Breaking news today: According to the New York Times, pediatricians reconfirm their recommendation that children under 2 step away from TV and simply talk and play. The American Academy of Pediatrics cited that passive television viewing could slow language and physical development in infants and toddlers. The AAP recommends that parents talk, play and interact with their kids instead of turning on the boob tube and vegging out. (Those are my words, not theirs, but I think they’d agree.)
In an aside, I find that my language and physical development also slow when I watch too much TV. For instance, the start of the new TV season often results in weight gain, loss of muscle mass and the inability to form a retort any longer than, “Really? Really?”
The recommendation comes with a warning about “Secondhand TV. “ By that term, the AAP means the unintended consequences of the TV being on all day in a household, which results in both distracting the parents from interaction with their kids and grabbing the attention of the toddler with, say, the Mega Doppler 7000 Weather Map or the highly addictive theme music from House Hunters. Raise your hand if your guilty of Secondhand TV?
In an aside, it makes me think of the many “secondhand” influences that I exposed my children to like the Sport Illustrated Swim Suit issue or microwave popcorn. What damage did I render with my over-use of headbands or seltzer water? Time will tell I guess.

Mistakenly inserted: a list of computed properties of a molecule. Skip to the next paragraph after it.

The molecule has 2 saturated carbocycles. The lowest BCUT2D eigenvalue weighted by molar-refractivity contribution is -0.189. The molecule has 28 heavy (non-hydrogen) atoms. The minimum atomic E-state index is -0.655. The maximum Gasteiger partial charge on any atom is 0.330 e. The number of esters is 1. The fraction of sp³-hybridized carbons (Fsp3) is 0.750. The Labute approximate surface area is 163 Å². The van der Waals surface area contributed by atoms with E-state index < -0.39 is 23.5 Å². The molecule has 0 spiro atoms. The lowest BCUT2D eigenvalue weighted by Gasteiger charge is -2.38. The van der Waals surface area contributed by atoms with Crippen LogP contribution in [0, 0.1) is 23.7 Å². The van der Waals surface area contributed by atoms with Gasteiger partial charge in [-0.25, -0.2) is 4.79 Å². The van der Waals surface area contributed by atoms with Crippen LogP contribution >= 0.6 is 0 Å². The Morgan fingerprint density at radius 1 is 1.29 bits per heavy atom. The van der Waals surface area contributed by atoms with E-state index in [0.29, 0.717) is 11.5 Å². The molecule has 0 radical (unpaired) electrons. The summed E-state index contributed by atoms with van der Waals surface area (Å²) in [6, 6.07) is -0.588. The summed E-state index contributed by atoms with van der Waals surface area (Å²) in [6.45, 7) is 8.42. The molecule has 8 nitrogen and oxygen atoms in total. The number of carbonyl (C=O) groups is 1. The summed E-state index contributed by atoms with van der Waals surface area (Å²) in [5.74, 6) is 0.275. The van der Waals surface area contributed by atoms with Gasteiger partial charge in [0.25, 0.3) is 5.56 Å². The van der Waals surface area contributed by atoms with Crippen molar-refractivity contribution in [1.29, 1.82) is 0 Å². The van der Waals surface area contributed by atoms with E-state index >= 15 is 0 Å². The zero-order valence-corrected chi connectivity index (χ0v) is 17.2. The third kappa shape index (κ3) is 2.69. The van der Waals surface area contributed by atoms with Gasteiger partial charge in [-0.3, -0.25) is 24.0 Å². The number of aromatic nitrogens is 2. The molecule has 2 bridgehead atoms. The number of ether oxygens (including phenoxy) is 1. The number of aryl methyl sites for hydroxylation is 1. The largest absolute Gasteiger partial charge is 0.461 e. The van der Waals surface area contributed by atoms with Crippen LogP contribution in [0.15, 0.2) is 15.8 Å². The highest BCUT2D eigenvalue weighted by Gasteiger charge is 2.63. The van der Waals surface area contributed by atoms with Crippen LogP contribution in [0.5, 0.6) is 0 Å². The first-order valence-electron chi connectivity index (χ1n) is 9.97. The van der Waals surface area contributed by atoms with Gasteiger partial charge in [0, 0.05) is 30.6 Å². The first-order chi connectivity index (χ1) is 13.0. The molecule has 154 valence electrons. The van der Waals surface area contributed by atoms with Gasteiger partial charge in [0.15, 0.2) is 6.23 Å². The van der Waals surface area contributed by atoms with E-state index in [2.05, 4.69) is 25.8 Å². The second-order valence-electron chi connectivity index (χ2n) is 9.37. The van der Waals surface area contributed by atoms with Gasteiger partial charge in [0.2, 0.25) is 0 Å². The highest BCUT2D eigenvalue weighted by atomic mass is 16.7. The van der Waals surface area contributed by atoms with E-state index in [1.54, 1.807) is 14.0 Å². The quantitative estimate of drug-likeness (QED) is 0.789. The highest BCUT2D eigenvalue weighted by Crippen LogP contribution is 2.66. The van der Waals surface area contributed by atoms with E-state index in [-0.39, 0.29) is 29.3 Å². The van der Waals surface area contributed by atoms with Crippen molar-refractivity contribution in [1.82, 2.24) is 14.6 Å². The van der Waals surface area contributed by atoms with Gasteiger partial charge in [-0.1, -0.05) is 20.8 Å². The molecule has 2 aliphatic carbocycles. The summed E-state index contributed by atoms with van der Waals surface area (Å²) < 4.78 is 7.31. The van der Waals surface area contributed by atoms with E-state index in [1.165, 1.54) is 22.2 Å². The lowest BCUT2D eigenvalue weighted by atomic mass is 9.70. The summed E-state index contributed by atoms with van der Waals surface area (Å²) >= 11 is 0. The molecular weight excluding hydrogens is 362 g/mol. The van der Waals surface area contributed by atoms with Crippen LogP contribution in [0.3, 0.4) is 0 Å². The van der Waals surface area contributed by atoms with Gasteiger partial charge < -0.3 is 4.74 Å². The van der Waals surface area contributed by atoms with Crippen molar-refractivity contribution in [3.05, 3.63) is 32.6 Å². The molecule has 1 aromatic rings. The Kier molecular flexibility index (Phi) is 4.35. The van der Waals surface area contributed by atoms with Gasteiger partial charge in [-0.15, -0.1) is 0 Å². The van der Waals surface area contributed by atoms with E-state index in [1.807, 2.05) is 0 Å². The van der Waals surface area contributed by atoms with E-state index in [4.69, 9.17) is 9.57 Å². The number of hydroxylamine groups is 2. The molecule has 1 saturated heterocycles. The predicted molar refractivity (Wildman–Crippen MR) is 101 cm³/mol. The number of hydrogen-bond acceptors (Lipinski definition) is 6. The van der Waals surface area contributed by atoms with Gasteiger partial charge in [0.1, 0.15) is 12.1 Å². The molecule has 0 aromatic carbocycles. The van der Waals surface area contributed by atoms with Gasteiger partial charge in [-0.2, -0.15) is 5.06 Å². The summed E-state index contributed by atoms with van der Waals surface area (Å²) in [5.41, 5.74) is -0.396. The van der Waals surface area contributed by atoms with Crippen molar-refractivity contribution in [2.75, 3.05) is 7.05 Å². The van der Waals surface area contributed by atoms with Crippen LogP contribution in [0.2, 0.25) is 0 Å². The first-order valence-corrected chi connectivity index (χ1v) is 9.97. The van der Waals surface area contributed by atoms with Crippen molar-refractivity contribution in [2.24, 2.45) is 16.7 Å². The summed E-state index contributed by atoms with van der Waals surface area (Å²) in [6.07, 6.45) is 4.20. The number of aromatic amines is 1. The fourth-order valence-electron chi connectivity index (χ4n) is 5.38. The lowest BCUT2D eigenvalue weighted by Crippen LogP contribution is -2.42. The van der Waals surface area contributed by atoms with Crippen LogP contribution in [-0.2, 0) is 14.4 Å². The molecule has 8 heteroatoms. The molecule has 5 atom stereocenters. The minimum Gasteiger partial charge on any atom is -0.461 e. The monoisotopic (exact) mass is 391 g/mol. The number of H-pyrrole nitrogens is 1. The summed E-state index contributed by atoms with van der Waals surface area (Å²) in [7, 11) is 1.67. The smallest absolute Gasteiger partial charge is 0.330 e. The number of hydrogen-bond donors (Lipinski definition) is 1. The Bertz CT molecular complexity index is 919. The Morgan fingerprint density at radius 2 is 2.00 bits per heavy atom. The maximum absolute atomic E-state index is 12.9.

I love TV, but not for kids. And really, really not for babies and little kids. That doesn’t mean I have a perfect record. Far from it. My active older son didn’t sit in front of a TV until he was 2 and I was pregnant, overcome by morning sickness all day long and trying to get through the day in an un- air-conditioned house during a hot Pasadena summer. A large purple dinosaur provided us with a few minutes of rest on such days and I was grateful. Then, the first set of recommendation came out in 1999 when I had a 3 year- old and an 1 year- old and used the TV as a distraction tool to get the baby fed while the toddler freaked out. We managed to confine our TV viewing to Barney and Oprah, but I knew that I had already lost my advantage in the TV war.
But I fought anyway to limit their screentime and increase my facetime with the kids. It’s a bit of work, but it was worth it. I did have to put aside my desire to watch the news at 4 pm everyday. We opted for no TV in the car and no TV on school nights. And, more often than not, our TV is silent through dinner so we can talk to each other, not stare at the screen. And, I’m guessing that most of you have made similar choices ( and sacrifices!) But was it worth it? Of course.
The other day, I was walking around the Rose Bowl when a mother with a toddler in a stroller went past me. The mom was talking away to her baby (not on a cell phone!) and pointing out all the many wonderful people, dogs, and trees to point out on such a walk. It made me smile, thinking of the constant talking I did to my kids when they were little. That’s one lucky kid, I thought.
Embracing my Chaos,